Chow Line: Spinach, the tasty and healthy food

My kids refuse to eat spinach. How can I prepare it in a way that might appeal to a finicky eater?

First, it’s important to note that spinach is a healthy, dark, leafy, green vegetable that is full of protein, calcium, iron, magnesium, potassium, folate, fiber, phosphorus, thiamine, and vitamins A, C, and K. 

Also considered a superfood, spinach, as part of a healthy, balanced diet, is important for skin, hair, and bone health. Additionally, spinach can help improve blood glucose control in people with diabetes, and it lowers the risk of cancer, improves bone health, and can promote digestive regularity.

There are three types of spinach, including savoy spinach, flat spinach, and semi-savoy spinach, all of which can be eaten cooked or raw.

And it’s fairly easy to grow—even over winter, said Tim McDermott, an educator with Ohio State University Extension. OSU Extension is the outreach arm of The Ohio State University College of Food, Agricultural, and Environmental Sciences (CFAES).

“If you want to grow spinach over winter, you can plant it in October by first preparing the soil, broadcasting the seed and lightly covering it with soil, and watering it,” he said. “Then, cover the cold-hardy vegetable with season-extension row covers.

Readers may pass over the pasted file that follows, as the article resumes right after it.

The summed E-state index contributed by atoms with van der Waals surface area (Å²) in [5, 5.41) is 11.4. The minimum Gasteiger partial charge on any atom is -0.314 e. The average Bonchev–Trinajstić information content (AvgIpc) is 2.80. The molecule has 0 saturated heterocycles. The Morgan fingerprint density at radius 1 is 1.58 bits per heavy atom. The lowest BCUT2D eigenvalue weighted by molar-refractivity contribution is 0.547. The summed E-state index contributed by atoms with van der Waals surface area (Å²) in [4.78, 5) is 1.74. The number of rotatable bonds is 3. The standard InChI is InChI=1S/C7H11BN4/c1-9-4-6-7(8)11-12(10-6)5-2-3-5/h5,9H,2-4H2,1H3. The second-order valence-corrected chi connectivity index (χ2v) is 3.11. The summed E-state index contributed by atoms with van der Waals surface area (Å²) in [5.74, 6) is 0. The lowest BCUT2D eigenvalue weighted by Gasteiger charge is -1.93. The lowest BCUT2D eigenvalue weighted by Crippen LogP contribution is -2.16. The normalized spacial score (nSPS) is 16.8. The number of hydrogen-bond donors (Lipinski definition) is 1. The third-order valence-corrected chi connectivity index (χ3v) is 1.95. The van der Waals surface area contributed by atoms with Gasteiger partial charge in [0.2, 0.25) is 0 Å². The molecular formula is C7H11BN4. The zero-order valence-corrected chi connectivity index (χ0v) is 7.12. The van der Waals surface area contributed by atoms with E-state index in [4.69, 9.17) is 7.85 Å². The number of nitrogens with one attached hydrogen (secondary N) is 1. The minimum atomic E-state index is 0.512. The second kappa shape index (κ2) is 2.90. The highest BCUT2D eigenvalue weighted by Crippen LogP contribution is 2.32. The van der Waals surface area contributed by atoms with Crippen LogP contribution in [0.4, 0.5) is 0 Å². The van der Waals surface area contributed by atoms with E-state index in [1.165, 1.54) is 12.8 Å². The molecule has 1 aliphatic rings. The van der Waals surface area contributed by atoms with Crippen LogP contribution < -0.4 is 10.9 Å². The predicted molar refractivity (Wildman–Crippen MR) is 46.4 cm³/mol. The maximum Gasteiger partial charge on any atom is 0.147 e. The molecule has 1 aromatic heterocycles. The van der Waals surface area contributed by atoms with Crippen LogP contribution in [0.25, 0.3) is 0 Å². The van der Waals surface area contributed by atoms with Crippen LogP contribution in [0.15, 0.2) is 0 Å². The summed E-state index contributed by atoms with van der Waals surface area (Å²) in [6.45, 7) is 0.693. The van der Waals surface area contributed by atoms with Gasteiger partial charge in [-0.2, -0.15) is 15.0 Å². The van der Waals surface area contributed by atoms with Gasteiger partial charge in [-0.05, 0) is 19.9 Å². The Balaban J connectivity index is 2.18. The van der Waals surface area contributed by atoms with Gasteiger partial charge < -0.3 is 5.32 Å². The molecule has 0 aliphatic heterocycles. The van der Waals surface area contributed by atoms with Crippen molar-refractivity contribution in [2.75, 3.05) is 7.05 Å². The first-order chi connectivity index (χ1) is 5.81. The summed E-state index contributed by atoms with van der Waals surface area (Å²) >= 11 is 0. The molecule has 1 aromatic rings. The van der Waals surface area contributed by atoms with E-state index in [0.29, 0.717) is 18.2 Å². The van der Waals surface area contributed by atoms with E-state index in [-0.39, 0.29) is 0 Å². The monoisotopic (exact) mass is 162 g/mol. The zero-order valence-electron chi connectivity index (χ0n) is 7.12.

“Protected under the cover, the spinach will germinate in a week or two and slowly grow over winter. Harvest can start when temperatures go over 45 degrees.”

McDermott, who runs the Growing Franklin food production blog, recently posted a video that he and fellow OSU Extension educator Jenny Lobb produced on how to make spinach into a crunchy, healthy salad that both kids and adults can enjoy.

The video demonstrates harvesting freshly grown spinach leaves and mixing them with fresh strawberries, crumbled goat cheese, slivered almonds, balsamic vinegar, and olive oil to create a sweet, healthy, light, fresh salad.

“Spinach goes well with fresh strawberries,” Lobb said. “Spinach is also very versatile. It can be added to your favorite pasta, soup, or casserole, or sauteed in olive oil and seasonings.

“Spinach can also be added to a wrap, sandwich, or flatbread, or cooked in an omelet or even added to a smoothie to give it added healthy benefits.”

There are risks, however, for those who are taking blood thinners such as Coumadin, also known as warfarin. This is because foods that contain vitamin K, such as spinach, play a large role in blood clotting. 

Chow Line is a service of The Ohio State University College of Food, Agricultural, and Environmental Sciences and its outreach and research arms, Ohio State University Extension and the Ohio Agricultural Research and Development Center. Send questions to Chow Line writer Tracy Turner, 364 W. Lane Ave., Suite B120, Columbus, OH 43201, or turner.490@osu.edu.